does not focus completely on haiku alone. He also has many works
of fiction, non-fiction and other forms of poetry. He has published
in over 125 different periodicals all over the world.
Some of haiku
of Her Shadows.
Battle Ground, IN: High/Coo Press, 1982.
Unseen: Selected Haiku of George Swede.
Decatur, IL: Brooks Books, 2000.
Toronto, Ontario: Three Trees Press, 1978.
to Eye With a Frog.
La Crosse, WI: Juniper Press, 1981.
Toronto, Ontario: Underwhich Editions, 1983.
Glen Burnie, MD: Wind Chimes, 1983.
Wire Spider: Poems for Children.
Toronto, Ontario: Three Trees Press, 1986.
Eat a Rose Petal.
Haiku Canada Sheet, 1987. Broadside.
Claire Pointe, Quebec: Kings Road Press, 1992.
Shadow Doing Something.
Enfield, CT: Tiny Poems Press, 1997.
Fredericton, N.B.: Fiddlehead Poetry Books, 1979.
Battle Ground, IN: High/Coo Press, 1980.
Bird: Poems for Children.
Toronto, Ontario: Three Trees Press, 1983.
is Flies: Poems for Children.
Toronto, Ontario: Three Trees Press, 1984.
La Crosse, WI: Juniper Press, 1979.
Guidelines for haiku:
his introductions, Swede made it abundantly clear what he thinks
constitutes a good haiku. In the Global Haiku intro, he outlines
eight commonly used haiku guidelines, then eliminates a few to come
up with his five ultimate rules of good haiku.
haiku must be brief: one breath long
2. haiku must express sense of awe or insight
3. haiku must involve some aspect of nature other than human nature
4. haiku must possess sense images, not generalizations
5. haiku must present an event as happening presently, not past
long as the haiku gives the reader short yet sensual images, a haiku
can be effective.
Response E-mail Interview Notes
a chance to interview George Swede via email, and learned that not
only is his work interesting, but he is a very interesting man as
well. I asked him if he had a favorite haiku from his collections.
He stated that he tried to never llok back, bu t only forward. Always
looking for new inspirations and taking note of feelings that are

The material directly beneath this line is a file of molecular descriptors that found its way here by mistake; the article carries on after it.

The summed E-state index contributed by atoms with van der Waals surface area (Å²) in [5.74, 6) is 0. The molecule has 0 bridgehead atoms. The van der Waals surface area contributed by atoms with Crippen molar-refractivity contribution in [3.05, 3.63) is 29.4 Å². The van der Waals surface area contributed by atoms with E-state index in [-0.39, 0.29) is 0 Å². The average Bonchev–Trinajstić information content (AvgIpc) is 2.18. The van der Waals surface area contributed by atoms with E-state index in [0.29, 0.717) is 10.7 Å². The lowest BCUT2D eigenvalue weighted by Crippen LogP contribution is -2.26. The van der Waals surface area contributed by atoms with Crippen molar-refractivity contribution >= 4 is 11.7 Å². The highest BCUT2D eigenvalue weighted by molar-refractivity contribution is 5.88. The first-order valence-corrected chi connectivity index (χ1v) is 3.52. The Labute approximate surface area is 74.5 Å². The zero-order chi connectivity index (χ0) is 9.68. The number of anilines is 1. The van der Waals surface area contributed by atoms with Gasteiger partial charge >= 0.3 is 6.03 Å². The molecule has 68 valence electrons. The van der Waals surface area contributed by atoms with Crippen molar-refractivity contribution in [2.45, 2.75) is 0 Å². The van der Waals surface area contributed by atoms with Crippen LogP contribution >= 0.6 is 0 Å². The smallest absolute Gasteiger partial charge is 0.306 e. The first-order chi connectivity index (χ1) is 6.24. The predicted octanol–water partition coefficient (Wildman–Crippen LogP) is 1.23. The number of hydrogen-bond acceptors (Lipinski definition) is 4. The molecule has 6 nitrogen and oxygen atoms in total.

presently felt, George Swede rarely has time to consider the massive
amounts of poetry and especially haiku that he has composed. He
does however admit that on occasion he recalls a certain haiku,
but they are however, a poetic memory.
that one of the most interesting points that I discussed with Mr.
Swede was that of forcing ideas. I asked him if every haiku that
he composed was from inspiration or if, on the occasion that he
forced an idea from a given stimulus. He shared that most of his
haiku arise from a "state of rediness for poetic composition".
He went on to further explain that this readiness was a result of
years of composition and experiences. He also tells that on the
occasion, he has set down with a pencil and a blank piece of paper
to write even when he did not "feel" like writing, though
he goes on that the mood to write will soon take over. He continued
by explaining that the readiness to write does not always arrive
at the most opportune times (when one is alone just writing). It
can overtake while walking down a street, driving, every day rountines,
etc. He finishes this fascinating conversation by advising that,
"one should always have writing materials in ones possession."
conversing with Mr. Swede as well as reading some of his works,
I feel that I have a greater sense of my own writings and a higher
level of awareness of what I am writing and the universal themes
that can be found within.